The former CEO of a Las Vegas-based anti-cyberfraud company has been charged with defrauding investors of $17 million.
According to a complaint filed in federal court today, Adam Rogas, co-founder and former CEO, CFO, and board member of NS8, which bills itself as a “fraud prevention and detection platform,” personally defrauded investors after raising $123 million in a round of financing for the company, using faked financial statements.
“As alleged, Adam Rogas was the proverbial fox guarding the henhouse,” said U.S. Attorney Audrey Strauss in a press release. “While raising over $100 million from investors for his fraud prevention company, Rogas himself allegedly was engaging in a brazen fraud.”
An FBI investigation that had the help of the Securities and Exchange Commission (SEC) alleges that Rogas, whose major responsibility for NS8 was fundraising for the company, began a fraudulent campaign in the fall of 2019. Using his personal control over NS8 spreadsheets and financial statements, he allegedly cooked the numbers, creating enticing and “fictitious” revenue totals for potential investors. Once those investments were secured to the company, as a senior member of the NS8 he received a cut of those sums, which amounted to nearly $17.5 million, according to the indictment.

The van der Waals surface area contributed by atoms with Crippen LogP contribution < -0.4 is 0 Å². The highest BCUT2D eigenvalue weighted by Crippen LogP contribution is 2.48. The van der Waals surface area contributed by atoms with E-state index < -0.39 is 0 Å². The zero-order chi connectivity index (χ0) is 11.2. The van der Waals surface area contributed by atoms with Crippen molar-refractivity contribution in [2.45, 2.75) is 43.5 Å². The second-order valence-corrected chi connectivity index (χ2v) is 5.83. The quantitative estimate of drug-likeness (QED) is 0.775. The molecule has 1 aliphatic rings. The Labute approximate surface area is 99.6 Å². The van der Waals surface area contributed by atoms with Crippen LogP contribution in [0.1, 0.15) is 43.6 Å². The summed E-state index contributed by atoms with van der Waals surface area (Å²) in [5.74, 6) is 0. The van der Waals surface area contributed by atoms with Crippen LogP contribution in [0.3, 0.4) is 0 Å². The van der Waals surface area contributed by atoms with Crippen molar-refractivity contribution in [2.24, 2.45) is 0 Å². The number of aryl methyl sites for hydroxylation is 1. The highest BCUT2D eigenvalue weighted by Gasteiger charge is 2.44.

“It seems ironic that the co-founder of a company designed to prevent online fraud would engage in fraudulent activity himself, but today that’s exactly what we allege Adam Rogas did,” said FBI Assistant Director William F. Sweeney Jr. in the DOJ release. “Rogas allegedly raised millions of dollars from investors based on fictitious financial affirmations, and in the end, walked away with nearly $17.5 million worth of that money.”
Rogas, who was arrested today in Nevada but will be tried in the Southern District of New York, is now facing up to 45 years in prison on several charges: one count of securities fraud, and one count of fraud in the offer or sale of securities, and one count of wire fraud.
According to the complaint, Rogas’ alleged crimes were detected by his coworkers in the finance department of NS8 in August 2020 after they checked company accounts amounting to “tens of thousands of dollars,” and not the millions Rogas had reported. When he was confronted by the employees he reassured them, texting: “[o]n the phone with the bank we are ok, appears to be an issue with the way that the sweep works and phone banking.”
Shortly after this exchange, according to the complaint, Rogas agreed to meet the finance employees in the Las Vegas area, but didn’t show up. He then resigned from NS8 in early September.